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Posts Tagged ‘scheduling’

How long is your to do list?

Image courtesy of nkzs.

How long is your to-do list? I found out today that mine is 5 double sided single spaced pages- and still growing. The reason I know this, is because I came across some well-meaning advice. “Overwhelmed or stressed out? Write everything down that you have to get done, then cross things off as you get them done.”

Sounds good, right? As much as I love a feeling of empowerment, and an enthusiasm for crossing off lists, I thought this was a great idea. I usually have a little list of things I need to get done, like groceries and ordering materials, but I don’t always add all the things I’m supposed to remember. It was a shock to finally sit down and put everything to paper- and yet five double sided pages seems so wrong to me. I wrote in little letters too….

Yes, I will have to do every single thing on those pages sooner or later. Some of the things on the list are vital to the continuation of my business… but instead of giving me a feeling that I have a place to start- I’m flabbergasted at what I’ve allowed myself to commit to!

What was I thinking? Well, what most of us think probably. How if I just work a little harder or a little longer, I will see that much growth for my studio. If I stay up an extra hour to work on my website- I’ll get that much more traffic. If I grow a vegetable garden the size of my house- I’ll save so much at the grocery store, and be healthier to boot. If I make my little girls their pretty dresses- they’ll have wonderful memories for their entire lives….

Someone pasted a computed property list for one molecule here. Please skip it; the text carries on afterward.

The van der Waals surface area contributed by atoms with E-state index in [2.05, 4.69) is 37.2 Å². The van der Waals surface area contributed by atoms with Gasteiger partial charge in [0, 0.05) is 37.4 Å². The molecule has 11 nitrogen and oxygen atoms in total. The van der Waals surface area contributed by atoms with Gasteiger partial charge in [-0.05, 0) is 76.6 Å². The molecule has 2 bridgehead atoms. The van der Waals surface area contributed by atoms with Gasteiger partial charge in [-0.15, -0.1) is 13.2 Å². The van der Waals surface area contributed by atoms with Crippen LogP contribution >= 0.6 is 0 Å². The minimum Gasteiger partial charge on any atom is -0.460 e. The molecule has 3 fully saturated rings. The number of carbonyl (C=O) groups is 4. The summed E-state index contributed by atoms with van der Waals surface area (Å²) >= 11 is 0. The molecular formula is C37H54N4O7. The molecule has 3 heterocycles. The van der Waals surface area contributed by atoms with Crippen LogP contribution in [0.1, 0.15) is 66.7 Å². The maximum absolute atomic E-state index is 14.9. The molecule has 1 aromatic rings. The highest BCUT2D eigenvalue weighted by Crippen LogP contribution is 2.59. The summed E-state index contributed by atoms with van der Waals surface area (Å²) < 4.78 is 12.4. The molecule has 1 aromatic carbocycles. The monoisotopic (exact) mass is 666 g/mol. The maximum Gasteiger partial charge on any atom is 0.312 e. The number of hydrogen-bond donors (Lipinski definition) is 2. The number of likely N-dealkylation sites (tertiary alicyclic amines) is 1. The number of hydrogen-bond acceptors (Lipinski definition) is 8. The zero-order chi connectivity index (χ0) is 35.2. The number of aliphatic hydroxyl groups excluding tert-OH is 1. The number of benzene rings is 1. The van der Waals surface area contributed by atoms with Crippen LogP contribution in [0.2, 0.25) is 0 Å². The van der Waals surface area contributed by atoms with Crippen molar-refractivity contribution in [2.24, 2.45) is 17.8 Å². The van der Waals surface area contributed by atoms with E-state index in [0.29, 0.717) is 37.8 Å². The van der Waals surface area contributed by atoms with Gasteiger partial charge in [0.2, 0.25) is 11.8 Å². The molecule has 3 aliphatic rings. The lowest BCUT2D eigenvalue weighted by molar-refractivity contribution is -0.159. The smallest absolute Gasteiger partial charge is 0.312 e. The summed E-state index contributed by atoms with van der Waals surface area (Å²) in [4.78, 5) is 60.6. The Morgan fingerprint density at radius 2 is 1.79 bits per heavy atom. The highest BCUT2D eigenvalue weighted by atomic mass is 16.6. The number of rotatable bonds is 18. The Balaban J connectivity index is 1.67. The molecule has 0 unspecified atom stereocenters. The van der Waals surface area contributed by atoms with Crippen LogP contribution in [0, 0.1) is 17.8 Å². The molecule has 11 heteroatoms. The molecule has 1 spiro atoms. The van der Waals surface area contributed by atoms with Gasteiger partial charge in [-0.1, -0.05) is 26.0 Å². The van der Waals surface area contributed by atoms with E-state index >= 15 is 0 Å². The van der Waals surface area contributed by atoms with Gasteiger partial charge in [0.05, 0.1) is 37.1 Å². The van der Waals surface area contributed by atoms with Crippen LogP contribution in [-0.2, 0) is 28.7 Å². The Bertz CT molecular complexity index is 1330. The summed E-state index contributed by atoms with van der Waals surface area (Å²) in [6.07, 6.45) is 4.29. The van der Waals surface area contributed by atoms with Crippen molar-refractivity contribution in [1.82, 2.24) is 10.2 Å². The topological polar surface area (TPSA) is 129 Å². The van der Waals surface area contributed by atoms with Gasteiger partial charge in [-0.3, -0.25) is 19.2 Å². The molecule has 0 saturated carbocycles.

So I’ve become ruthless. I’m going to take the radical step to ignore what other ‘successful’ people advocate, and focus on what works for my life. And guess what? It was very liberating to take my big red Sharpie and cross off things by the paragraph. I’m not going to gain anything by working myself sick and sleepless- no matter how important the activities are.

I must admit- I did add a few things into my list. There are great big blocks of time devoted to blowing bubbles and drinking homemade lemonade on my front porch with the kids. I traded in working in the garden for going to the park. And I adopted a rather flexible schedule for all my paperwork that really does need to get done. If my list for the day isn’t done- oh well. My work day ends promptly at 5pm.

It doesn’t help that I really love most of these activities. I like making my girls’ dresses, and polishing my website. I will have to constantly guard against over-sechduling in the future. Right now, however, I believe it’s time for a glass of lemonade.

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I get so bogged down in the day-to-day minutiae of life that I forget, sometimes, how amazing it is to love what you do. Not just to find enjoyment in your day, and to feel satisfaction over a job well done- but to really, truly, love what you do. It makes me happy in a way that very little else in this life does- and rewards me with a near-instantaneous gratification of a finished project. Children take a minimum of 20 years or so to measure and evaluate one’s work in child raising before one knows if they have achieved success… A forged pendant may take me- at most!- a week, and (hopefully!) be gorgeous besides.